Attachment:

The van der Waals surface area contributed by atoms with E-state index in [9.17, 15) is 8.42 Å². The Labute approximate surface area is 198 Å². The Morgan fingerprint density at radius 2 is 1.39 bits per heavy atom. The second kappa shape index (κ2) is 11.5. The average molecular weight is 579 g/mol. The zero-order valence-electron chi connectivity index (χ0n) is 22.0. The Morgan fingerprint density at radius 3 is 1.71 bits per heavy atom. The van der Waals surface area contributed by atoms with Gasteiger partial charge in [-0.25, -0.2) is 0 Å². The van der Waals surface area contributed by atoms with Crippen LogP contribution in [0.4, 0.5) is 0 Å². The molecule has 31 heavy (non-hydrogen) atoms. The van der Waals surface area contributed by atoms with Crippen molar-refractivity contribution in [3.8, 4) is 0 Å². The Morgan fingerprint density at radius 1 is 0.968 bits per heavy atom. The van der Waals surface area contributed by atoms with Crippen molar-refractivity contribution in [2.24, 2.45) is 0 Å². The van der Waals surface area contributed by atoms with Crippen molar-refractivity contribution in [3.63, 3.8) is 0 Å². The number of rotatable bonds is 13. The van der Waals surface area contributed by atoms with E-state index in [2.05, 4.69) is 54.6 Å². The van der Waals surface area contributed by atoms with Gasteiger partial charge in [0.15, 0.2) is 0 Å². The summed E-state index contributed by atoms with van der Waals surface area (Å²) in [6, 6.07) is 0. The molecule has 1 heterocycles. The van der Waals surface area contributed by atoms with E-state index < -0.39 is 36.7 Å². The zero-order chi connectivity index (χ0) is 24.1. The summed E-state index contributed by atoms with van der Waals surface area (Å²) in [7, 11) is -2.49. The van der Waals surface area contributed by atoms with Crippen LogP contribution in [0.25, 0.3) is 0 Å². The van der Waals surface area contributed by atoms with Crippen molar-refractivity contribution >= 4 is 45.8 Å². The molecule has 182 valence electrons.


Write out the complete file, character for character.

The van der Waals surface area contributed by atoms with E-state index in [9.17, 15) is 8.42 Å². The Labute approximate surface area is 198 Å². The Morgan fingerprint density at radius 2 is 1.39 bits per heavy atom. The second kappa shape index (κ2) is 11.5. The average molecular weight is 579 g/mol. The zero-order valence-electron chi connectivity index (χ0n) is 22.0. The Morgan fingerprint density at radius 3 is 1.71 bits per heavy atom. The van der Waals surface area contributed by atoms with Gasteiger partial charge in [-0.25, -0.2) is 0 Å². The van der Waals surface area contributed by atoms with Crippen LogP contribution in [0.4, 0.5) is 0 Å². The molecule has 31 heavy (non-hydrogen) atoms. The van der Waals surface area contributed by atoms with Crippen molar-refractivity contribution in [3.8, 4) is 0 Å². The Morgan fingerprint density at radius 1 is 0.968 bits per heavy atom. The van der Waals surface area contributed by atoms with Crippen molar-refractivity contribution in [2.24, 2.45) is 0 Å². The van der Waals surface area contributed by atoms with Crippen molar-refractivity contribution in [3.63, 3.8) is 0 Å². The number of rotatable bonds is 13. The van der Waals surface area contributed by atoms with E-state index in [2.05, 4.69) is 54.6 Å². The van der Waals surface area contributed by atoms with Gasteiger partial charge in [0.15, 0.2) is 0 Å². The summed E-state index contributed by atoms with van der Waals surface area (Å²) in [6, 6.07) is 0. The molecule has 1 heterocycles. The van der Waals surface area contributed by atoms with E-state index < -0.39 is 36.7 Å². The zero-order chi connectivity index (χ0) is 24.1. The summed E-state index contributed by atoms with van der Waals surface area (Å²) in [7, 11) is -2.49. The van der Waals surface area contributed by atoms with Crippen LogP contribution in [0.25, 0.3) is 0 Å². The van der Waals surface area contributed by atoms with Crippen molar-refractivity contribution >= 4 is 45.8 Å². The molecule has 182 valence electrons.